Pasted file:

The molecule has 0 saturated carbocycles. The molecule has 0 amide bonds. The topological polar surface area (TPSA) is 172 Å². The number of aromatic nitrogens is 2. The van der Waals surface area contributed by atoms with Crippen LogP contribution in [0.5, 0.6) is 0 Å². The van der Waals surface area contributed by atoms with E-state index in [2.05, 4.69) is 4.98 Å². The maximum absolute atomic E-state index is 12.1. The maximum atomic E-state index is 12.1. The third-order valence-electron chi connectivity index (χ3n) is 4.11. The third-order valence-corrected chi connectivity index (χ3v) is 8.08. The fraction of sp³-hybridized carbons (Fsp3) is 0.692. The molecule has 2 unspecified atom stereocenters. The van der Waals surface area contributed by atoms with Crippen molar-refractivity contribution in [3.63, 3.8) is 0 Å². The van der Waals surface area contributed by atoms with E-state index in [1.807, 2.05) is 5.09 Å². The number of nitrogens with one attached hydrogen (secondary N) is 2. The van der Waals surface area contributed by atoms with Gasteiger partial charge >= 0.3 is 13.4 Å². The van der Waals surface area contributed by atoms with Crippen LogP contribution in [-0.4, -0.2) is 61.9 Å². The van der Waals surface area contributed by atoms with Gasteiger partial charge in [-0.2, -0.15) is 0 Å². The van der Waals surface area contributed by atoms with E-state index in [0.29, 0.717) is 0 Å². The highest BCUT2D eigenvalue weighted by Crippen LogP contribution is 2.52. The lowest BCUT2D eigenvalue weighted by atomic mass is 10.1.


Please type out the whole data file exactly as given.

The molecule has 0 saturated carbocycles. The molecule has 0 amide bonds. The topological polar surface area (TPSA) is 172 Å². The number of aromatic nitrogens is 2. The van der Waals surface area contributed by atoms with Crippen LogP contribution in [0.5, 0.6) is 0 Å². The van der Waals surface area contributed by atoms with E-state index in [2.05, 4.69) is 4.98 Å². The maximum absolute atomic E-state index is 12.1. The maximum atomic E-state index is 12.1. The third-order valence-electron chi connectivity index (χ3n) is 4.11. The third-order valence-corrected chi connectivity index (χ3v) is 8.08. The fraction of sp³-hybridized carbons (Fsp3) is 0.692. The molecule has 2 unspecified atom stereocenters. The van der Waals surface area contributed by atoms with Crippen molar-refractivity contribution in [3.63, 3.8) is 0 Å². The van der Waals surface area contributed by atoms with E-state index in [1.807, 2.05) is 5.09 Å². The number of nitrogens with one attached hydrogen (secondary N) is 2. The van der Waals surface area contributed by atoms with Gasteiger partial charge >= 0.3 is 13.4 Å². The van der Waals surface area contributed by atoms with Crippen LogP contribution in [-0.4, -0.2) is 61.9 Å². The van der Waals surface area contributed by atoms with Gasteiger partial charge in [-0.2, -0.15) is 0 Å². The van der Waals surface area contributed by atoms with E-state index in [0.29, 0.717) is 0 Å². The highest BCUT2D eigenvalue weighted by Crippen LogP contribution is 2.52. The lowest BCUT2D eigenvalue weighted by atomic mass is 10.1.